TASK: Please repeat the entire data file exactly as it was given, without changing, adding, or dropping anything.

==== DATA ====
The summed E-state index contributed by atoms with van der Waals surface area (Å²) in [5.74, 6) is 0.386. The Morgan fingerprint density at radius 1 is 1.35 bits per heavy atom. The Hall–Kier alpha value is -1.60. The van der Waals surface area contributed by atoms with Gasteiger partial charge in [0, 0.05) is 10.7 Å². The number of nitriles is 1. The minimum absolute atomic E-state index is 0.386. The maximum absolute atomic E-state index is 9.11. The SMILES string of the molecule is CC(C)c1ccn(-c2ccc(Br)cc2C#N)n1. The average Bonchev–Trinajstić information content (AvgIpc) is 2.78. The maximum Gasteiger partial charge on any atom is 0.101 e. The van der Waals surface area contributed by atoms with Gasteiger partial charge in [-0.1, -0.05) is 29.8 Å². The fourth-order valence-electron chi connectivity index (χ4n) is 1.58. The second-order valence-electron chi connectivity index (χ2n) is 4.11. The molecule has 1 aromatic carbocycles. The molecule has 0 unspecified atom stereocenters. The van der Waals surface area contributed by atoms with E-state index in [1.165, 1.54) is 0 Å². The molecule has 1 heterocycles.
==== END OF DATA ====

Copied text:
The summed E-state index contributed by atoms with van der Waals surface area (Å²) in [5.74, 6) is 0.386. The Morgan fingerprint density at radius 1 is 1.35 bits per heavy atom. The Hall–Kier alpha value is -1.60. The van der Waals surface area contributed by atoms with Gasteiger partial charge in [0, 0.05) is 10.7 Å². The number of nitriles is 1. The minimum absolute atomic E-state index is 0.386. The maximum absolute atomic E-state index is 9.11. The SMILES string of the molecule is CC(C)c1ccn(-c2ccc(Br)cc2C#N)n1. The average Bonchev–Trinajstić information content (AvgIpc) is 2.78. The maximum Gasteiger partial charge on any atom is 0.101 e. The van der Waals surface area contributed by atoms with Gasteiger partial charge in [-0.1, -0.05) is 29.8 Å². The fourth-order valence-electron chi connectivity index (χ4n) is 1.58. The second-order valence-electron chi connectivity index (χ2n) is 4.11. The molecule has 1 aromatic carbocycles. The molecule has 0 unspecified atom stereocenters. The van der Waals surface area contributed by atoms with E-state index in [1.165, 1.54) is 0 Å². The molecule has 1 heterocycles.